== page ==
November/December 2005

more feature articles:


Sabine Modern:
On Location with Eve Sussman and The Rufus Corporation

By Cleo Cacoulidis

The meat market in central Athens is a vision of sublime chaosųa European souk. Petite, intense, and half-hidden by the camera she is holding, Eve Sussman stands on a ladder in the midst of this cacophony, rehearsing with her company, The Rufus Corporation, the abduction scene for their latest piece, a video-cum-opera/musical tentatively entitled The Rape of the Sabine Women.

Eve Sussman and The Rufus Corporation, production still from The Rape of the Sabine Women (© 2005 Eve Sussman and The Rufus Corporation; photo: Ricoh Gerbl)

Some two dozen Greek and American actors dressed in funky 1960s vintage clothingųthe men in dark suits and skinny ties, the women in mod dressesųare walking in tight concentric circles below her, pausing in front of butcher stalls, and then continuing. Some of the women pretend to be market sellers, joining in the singsong cadences of the real butchers, who are shouting out the attributes of their goods. The men stalk the women, as if they were on a hunt. One by one, the women disappear.

Eve Sussman and The Rufus Corporation, Marilisa Reflected, Marilisa Chronea in a production still from The Rape of the Sabine Women (© 2005 Eve Sussman and The Rufus Corporation; photo: Ricoh Gerbl; courtesy of Roebling Hall Gallery)

Added to the mix are the musicians who, led by the composer Jonathan Bepler (who worked with Matthew Barney on the Cremaster series), improvise with butcher blocks, meat cleavers, knives, and metal hooks to create a musical choreography of rhythmic clanking and scraping sound. Patrons of the meat market, laborers, street peddlers, trash collectors, and even one of Athens‚ ubiquitous stray dogs also pass through the rehearsal space, becoming part of the scene.

Eve Sussman and The Rufus Corporation, Annette with Rabbits, Annette Previti in a production still from The Rape of the Sabine Women  (© 2005 Eve Sussman and The Rufus Corporation; photo: Benedikt Partenheimer; courtesy of Roebling Hall Gallery)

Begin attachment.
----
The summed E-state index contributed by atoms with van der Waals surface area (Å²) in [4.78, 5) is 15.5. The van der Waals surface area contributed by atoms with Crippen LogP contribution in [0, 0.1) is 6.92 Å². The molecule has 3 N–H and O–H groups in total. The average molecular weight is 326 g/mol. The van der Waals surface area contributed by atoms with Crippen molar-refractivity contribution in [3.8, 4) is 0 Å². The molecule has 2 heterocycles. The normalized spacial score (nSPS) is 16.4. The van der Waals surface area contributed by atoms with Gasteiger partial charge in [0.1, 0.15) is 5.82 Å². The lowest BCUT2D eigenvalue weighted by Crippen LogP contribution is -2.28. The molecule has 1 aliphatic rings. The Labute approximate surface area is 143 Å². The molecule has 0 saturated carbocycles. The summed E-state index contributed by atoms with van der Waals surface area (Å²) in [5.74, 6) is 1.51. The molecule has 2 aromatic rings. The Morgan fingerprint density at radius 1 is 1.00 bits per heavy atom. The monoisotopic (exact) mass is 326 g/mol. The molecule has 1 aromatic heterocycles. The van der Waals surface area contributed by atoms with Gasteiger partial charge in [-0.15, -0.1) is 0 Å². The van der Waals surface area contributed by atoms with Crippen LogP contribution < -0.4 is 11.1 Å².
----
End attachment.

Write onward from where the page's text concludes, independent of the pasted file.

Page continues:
Watching the rehearsal gave me a glimpse of Sussman and The Rufus Company‚s theatrum mundi, a place where they adroitly bring together the seductive intimacy of videoųSussman would often dive into the fray to film close-upsųthe narrative power of theater by way of gestures and expressions, and the explosive emotions of full-scale opera.

Eve Sussman and The Rufus Corporation, Helen and Toni in the Kitchen, Helen Pickett and Antonis Spinoulos in a production still from The Rape of the Sabine Women (© 2005 Eve Sussman and The Rufus Corporation; photo: Ricoh Gerbl; courtesy of Roebling Hall Gallery)

Blurring the boundaries between art and the „really realš is something she finds fascinating:

There is the real life of the actors, the group dynamics and the little love triangles that come about during a shoot, and then there is the theatricality of the project that the actors as characters are trying to play out. And these two stories, in the end, are really telling one similar story, and that‚s what I find super interesting. That‚s the thing I could film the rest of my life and never get bored.1

The seeds of her eventual fusion of cinema, theater, and opera are evident in some of Sussman‚s earlier work. Although she studied photography and printmaking at Bennington College in Vermont, she never considered herself a studio artist. A residency at Skowhegan, in Maine, pointed her toward sculpture and installation artųshe has at times described herself as a „sculptor who shoots film.š For the last ten years, many of her projects have enlisted large, outdoor installations and the use of video surveillance cameras. In a piece for the 1997 Istanbul Biennial, Sussman placed twelve live-feed video cameras around the Sirkeci train station and later fashioned random stories out of the collected images. Her 1997 solo debut at Bronwyn Keenan Gallery, the video installation Ornithology, featured live projected images of pigeons in an air shaft. Born of the juxtaposition of live footage, this interactive aspect of the installations projects them into the realm of performance, which, as in live theater, is more open to chance.

The transition from keen observer of everyday movements and expressions to director came when Sussman made 89 Seconds at Alcazar, a ten-minute high-definition video, with her newly formed Rufus Corporation. Featured in the 2004 Whitney Biennial to critical acclaim, 89 Seconds at Alcazar is an otherworldly improvisation of the imagined moments leading up to and following the depiction of the Spanish royal family in Velazquez‚s masterpiece, Las Meninas. The piece was shot in a garage space in Williamsburg, Brooklyn, designed to double as the room where Velazquez painted. The saturated colors, the Baroque costumes made by Karen Young, and Bepler‚s minimalist soundtrack of rustling silk and whispers produce an enigmatic behind-the-scenes glance at what chance occurrences may have led to the moment that appears in the painting.